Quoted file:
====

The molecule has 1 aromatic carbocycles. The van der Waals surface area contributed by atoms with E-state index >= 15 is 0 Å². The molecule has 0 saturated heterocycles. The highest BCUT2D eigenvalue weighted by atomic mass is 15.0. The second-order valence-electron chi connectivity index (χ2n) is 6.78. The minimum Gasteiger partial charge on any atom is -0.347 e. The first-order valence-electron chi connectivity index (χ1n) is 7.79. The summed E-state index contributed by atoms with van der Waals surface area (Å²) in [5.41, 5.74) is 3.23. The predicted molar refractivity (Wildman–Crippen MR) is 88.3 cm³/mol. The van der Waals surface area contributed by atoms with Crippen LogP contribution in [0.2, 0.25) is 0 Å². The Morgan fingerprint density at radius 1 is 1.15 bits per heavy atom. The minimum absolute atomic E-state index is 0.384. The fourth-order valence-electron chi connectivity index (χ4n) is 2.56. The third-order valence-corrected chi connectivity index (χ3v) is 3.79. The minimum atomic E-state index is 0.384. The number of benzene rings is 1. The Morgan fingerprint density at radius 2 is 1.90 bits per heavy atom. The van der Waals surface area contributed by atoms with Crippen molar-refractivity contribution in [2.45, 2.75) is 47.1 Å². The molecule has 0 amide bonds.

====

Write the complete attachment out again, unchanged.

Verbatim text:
The molecule has 1 aromatic carbocycles. The van der Waals surface area contributed by atoms with E-state index >= 15 is 0 Å². The molecule has 0 saturated heterocycles. The highest BCUT2D eigenvalue weighted by atomic mass is 15.0. The second-order valence-electron chi connectivity index (χ2n) is 6.78. The minimum Gasteiger partial charge on any atom is -0.347 e. The first-order valence-electron chi connectivity index (χ1n) is 7.79. The summed E-state index contributed by atoms with van der Waals surface area (Å²) in [5.41, 5.74) is 3.23. The predicted molar refractivity (Wildman–Crippen MR) is 88.3 cm³/mol. The van der Waals surface area contributed by atoms with Crippen LogP contribution in [0.2, 0.25) is 0 Å². The Morgan fingerprint density at radius 1 is 1.15 bits per heavy atom. The minimum absolute atomic E-state index is 0.384. The fourth-order valence-electron chi connectivity index (χ4n) is 2.56. The third-order valence-corrected chi connectivity index (χ3v) is 3.79. The minimum atomic E-state index is 0.384. The number of benzene rings is 1. The Morgan fingerprint density at radius 2 is 1.90 bits per heavy atom. The van der Waals surface area contributed by atoms with Crippen molar-refractivity contribution in [2.45, 2.75) is 47.1 Å². The molecule has 0 amide bonds.